Holmes is also chief scientific officer at Phylos Bioscience, a biotechnology firm that is working to extensively map the cannabis genome. Phylos, which has pledged to give its data to the Open Cannabis Project when complete, unveiled an interactive map illustrating an array of genetic links between different strains of marijuana on Wednesday.
"We've been generally taking the stance that patents are stupid, and they're not going to help anybody," he remarked.
Holmes expressed surprise, however, that many small-time growers he spoke to were hesitant to share samples with the Open Cannabis Project because they themselves plan to secure patents someday.
"We figured everyone would love this," he said. "But in northern California, we've gotten a lot of pushback. People say, 'No, I don't want my stuff to be in the public domain. I want to patent it.'"
Marijuana, Software, and Craft Beer
The pot world might follow the path of other new industries, like software or semiconductors, in which an early spirit of collaboration eventually gave way to corporate secrecy.
Early IT engineers from different companies used to meet up in the bar after work to swap ideas and share stories at a time when software was thought to be "unpatentable," recalled Thomas Schneck, patent attorney and owner of the firm Patent Valley.
"As the industry started to mature, it became more competitive, and all of a sudden secrets developed," Schneck said. "As marijuana becomes more widely used and the big guys get involved, things will change. We'll see more patents in this area."
Many close observers of the American pot industry expect it to end up looking a lot like the beer market, with a few large players dominating mass production and distribution while smaller craft producers produce high quality, artisanal buds.
"I think we'll have our Nordstroms of cannabis, our Walmart of cannabis, whatever that looks like," said Bricken. "I do think it will become a commodity."
Tim Blake of the Emerald Cup agreed.
"Big business is coming in from all sides," he said. "These small farmers think they're going to compete against these big brands. But they're either going to have to scale up or be satisfied being the little honey stand on the side of the road."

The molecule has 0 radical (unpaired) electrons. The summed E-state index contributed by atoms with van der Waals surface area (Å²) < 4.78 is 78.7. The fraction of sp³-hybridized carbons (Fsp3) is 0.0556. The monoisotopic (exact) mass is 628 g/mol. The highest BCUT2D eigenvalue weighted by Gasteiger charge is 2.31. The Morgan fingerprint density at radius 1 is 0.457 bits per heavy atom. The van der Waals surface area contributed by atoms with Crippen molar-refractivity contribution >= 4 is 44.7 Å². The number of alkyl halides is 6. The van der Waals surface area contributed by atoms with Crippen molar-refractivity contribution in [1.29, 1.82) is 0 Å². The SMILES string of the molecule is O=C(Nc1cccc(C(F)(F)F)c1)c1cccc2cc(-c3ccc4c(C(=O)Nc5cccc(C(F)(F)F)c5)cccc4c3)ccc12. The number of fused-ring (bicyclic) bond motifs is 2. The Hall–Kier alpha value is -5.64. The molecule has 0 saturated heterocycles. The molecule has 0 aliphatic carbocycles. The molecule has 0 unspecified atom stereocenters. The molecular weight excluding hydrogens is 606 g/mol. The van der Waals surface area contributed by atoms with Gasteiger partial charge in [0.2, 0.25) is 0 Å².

Blake has watched his Emerald Cup expand enormously since it started 13 years ago, when some entrants showed up in masks or disguises, afraid to be observed by law enforcement.
"People thought we'd get busted," he said.
Today, the Emerald Cup has become so mainstream that Blake has moved the event from his own property to the sprawling Sonoma County Fairgrounds in Santa Rosa, California. This year, he expects 25,000 visitors.
The expansion of the Emerald Cup has mirrored the rapid legalization of cannabis in many states. Marijuana is now legal for medical use in 24 states and the District of Columbia, and legal for recreational use in four. Recreational pot smoking could be allowed in as many as 10 more states, including California, after the next round of ballot initiatives this November.
Bipartisan legislation pending in Congress called the CARERS Act, co-sponsored by Senators Cory Booker (D-NJ), Rand Paul (R-KY), and Kirsten Gillibrand (D-NY), would also reclassify marijuana from a Schedule I controlled substance to Schedule II and allow greater access to medical marijuana — a change that would begin to bridge the gap between federal and state law as the federal government acknowledges certain medicinal uses.
"This bill takes the threat of federal prosecution away from families that are complying with the laws of their state, but depending on federal government intervention, could legitimately end up being arrested and prosecuted," Booker told VICE News. "This is a bill that will allow states to control their own destinies, to create their own laws when it comes to medical marijuana."
But as marijuana legalization gains momentum in the US, the trappings of corporate America are close behind.
The question many growers now face is whether to make use of corporate tools or seek out alternative methods to thwart the system, according to Dale Hunt, a San Diego attorney who focuses on intellectual property in life sciences, including cannabis.
"Once cannabis is legal, no one will be able to stop the patent office from granting patents on it," including to big firms and small farmers alike, he said. "The question is, do you want to be on the sharp end of that spear, or do you want to be on the handle?"
Follow VICE News on Twitter: @vicenews